Note: Paperback includes map, Kindle digital version does not, suggest getting map below.
Before I start, some things need to be explained. My buddy, Dan, and I, you see, we are very smart in the ways of The North. Years of experience with the ice. Why, I saw my first iceberg back in 1965, when I was a green deckhand buying fish on the old Sidney. I started writing books about Alaska in 1975 and I even hired a artist to make this drawing about how dangerous it is to get too close to an iceberg.
For this is the problem: as you can see from the drawing most – like 7/8 of an iceberg is underwater – melting much faster than the part in the air. This means that they can capsize without warning.
So back in 2010 Jacques, my favorite floatplane pilot, flew me down to Harbor Island 90 miles south of Juneau. I was mighty glad to see Dan’s boat. I hadn’t spoken to him for a week; he was bringing his fishing boat up from Petersburg and out of cell phone range. If he wasn’t at the rendevous, I didn’t have plan B. But Jacques slid in for smooth landing and and Dan and I were off for a photo session in the dramatic fjord called Fords Terror, a few hours south.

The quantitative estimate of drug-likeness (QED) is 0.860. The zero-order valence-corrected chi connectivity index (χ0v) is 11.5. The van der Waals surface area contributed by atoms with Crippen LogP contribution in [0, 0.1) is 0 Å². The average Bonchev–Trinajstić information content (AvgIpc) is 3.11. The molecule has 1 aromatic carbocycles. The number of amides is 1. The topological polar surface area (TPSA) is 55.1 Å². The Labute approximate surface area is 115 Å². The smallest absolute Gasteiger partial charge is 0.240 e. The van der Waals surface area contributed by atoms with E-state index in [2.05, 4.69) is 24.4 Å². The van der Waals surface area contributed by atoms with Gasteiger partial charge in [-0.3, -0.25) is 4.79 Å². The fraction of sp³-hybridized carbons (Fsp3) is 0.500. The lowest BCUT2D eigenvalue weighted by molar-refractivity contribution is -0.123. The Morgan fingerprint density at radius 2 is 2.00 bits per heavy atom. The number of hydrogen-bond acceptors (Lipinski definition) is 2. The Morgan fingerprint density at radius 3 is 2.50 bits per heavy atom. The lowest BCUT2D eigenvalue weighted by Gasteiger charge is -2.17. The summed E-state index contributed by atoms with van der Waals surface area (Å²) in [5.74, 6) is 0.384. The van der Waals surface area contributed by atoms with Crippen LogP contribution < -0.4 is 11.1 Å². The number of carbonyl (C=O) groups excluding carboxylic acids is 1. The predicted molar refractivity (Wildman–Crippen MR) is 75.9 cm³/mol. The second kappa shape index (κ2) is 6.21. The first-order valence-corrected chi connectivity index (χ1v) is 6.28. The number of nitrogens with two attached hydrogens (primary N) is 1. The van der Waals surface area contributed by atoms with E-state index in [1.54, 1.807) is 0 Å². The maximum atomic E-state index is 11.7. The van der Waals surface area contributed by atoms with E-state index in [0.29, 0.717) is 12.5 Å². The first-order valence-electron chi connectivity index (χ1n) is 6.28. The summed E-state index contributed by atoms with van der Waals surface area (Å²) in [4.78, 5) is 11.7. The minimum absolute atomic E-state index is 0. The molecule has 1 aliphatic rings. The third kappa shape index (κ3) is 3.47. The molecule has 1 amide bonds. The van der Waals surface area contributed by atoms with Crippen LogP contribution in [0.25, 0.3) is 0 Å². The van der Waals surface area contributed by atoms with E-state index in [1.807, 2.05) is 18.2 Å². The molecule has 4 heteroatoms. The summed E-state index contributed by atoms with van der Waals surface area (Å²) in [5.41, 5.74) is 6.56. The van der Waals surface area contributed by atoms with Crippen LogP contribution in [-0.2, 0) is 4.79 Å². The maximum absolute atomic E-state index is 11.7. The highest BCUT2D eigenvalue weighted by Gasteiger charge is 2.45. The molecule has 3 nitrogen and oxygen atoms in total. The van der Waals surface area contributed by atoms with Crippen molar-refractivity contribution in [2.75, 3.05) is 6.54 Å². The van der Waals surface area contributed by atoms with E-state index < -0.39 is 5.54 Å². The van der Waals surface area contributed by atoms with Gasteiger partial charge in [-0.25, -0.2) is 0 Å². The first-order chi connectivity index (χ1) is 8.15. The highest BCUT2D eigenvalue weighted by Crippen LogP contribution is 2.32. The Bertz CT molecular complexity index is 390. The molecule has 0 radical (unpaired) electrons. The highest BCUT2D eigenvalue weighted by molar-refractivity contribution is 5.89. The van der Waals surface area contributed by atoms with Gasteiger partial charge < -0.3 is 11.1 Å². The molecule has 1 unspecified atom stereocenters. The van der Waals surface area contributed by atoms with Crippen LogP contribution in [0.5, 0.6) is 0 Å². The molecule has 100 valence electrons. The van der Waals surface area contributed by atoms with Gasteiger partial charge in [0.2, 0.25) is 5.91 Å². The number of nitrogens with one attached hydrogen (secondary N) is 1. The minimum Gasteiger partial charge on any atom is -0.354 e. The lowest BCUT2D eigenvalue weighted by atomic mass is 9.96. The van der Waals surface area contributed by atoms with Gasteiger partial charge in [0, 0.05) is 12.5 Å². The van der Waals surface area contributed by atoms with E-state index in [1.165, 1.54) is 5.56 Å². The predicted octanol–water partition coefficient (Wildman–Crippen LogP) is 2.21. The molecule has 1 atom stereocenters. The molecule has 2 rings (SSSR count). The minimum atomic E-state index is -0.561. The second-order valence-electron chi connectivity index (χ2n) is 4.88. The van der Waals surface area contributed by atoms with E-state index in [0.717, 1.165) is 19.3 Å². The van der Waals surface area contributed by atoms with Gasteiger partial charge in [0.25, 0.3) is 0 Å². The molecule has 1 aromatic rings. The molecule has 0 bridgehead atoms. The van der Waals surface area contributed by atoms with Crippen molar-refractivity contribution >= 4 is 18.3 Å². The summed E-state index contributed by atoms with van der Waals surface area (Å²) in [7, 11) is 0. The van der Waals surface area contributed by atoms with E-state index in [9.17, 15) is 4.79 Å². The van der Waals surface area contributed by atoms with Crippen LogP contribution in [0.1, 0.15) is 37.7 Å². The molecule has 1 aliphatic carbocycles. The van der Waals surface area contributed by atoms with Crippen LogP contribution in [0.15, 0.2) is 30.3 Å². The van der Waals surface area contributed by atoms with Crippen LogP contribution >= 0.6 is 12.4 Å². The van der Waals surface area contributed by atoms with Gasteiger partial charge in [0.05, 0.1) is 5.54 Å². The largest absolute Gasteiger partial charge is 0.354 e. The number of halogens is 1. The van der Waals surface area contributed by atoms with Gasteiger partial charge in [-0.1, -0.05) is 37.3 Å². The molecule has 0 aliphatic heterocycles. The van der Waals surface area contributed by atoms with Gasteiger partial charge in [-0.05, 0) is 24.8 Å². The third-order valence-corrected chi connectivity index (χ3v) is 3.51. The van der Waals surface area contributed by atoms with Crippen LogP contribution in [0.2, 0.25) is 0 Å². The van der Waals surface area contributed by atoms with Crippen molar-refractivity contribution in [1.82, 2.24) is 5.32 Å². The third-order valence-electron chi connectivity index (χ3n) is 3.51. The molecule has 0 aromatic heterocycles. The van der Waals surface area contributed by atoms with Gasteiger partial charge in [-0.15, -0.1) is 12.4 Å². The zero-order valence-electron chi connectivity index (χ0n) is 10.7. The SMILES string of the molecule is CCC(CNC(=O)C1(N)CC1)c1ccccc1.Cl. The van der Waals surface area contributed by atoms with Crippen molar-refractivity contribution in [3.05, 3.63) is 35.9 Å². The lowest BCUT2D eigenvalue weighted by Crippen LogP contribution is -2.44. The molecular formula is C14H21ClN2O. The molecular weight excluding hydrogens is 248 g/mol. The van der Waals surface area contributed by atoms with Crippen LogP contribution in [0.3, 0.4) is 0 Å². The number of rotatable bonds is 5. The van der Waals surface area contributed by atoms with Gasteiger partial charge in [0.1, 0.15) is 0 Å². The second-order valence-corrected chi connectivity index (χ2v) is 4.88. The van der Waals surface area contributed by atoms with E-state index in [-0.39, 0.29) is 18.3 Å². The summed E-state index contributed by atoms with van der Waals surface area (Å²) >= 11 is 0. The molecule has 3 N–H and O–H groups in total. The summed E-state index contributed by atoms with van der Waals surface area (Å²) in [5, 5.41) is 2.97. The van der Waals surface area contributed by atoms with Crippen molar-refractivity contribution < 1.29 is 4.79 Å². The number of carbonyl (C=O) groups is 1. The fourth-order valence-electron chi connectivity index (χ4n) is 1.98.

So at the entrance to Ford’s Terror and was this totally spectacular iceberg, maybe 200 feet long with a graceful arch perhaps 40 feet high, the biggest one I had ever seen: stunning. We assumed, from its position near the entrance to the narrow inner basin that it was grounded: sitting on the bottom, and therefore stable.
Jumping in the small outboard powered inflatible skiff with our cameras, we circled that gorgeous iceberg in awe, stopped the engine and drifted, close to the arch, but not underneath.
The blue translucent arch just towered over us, seemingly lit from within. The sea was still, in the distance was the whisper of a waterfall tumbling down the canyon wall: it was magic. Then there was this rumble that we felt through the water more than heard. Dan turned to me with a smile, “The iceberg is talking to us.”
Just then the iceberg broke in half at the top of the arch, almost directly over our heads. Our cameras both hanging from our necks, stunned into inaction, we gaped as the nearer half toppled toward us, as if in slow motion, smacking into the water a few feet behind our outboard motor. Only when the other half toppled away from us, and the previously underwater part started to emerge from the water, pushing our inflatable back, rolling water into the boat, did we have the presence of mind to start the motor and dart away, lest an emerging ice projection catch our skiff and flip it.
“OK,” we reassured ourselves afterwards, “what was the worst that could have happened? We’d be in the water, our cameras would be ruined, but we could have flipped the skiff back over, and paddled back (a half mile) to the Sue Anne and warmed up…”
So.. take it from a couple of really experienced guys: don’t get close to icebergs if you are in small craft!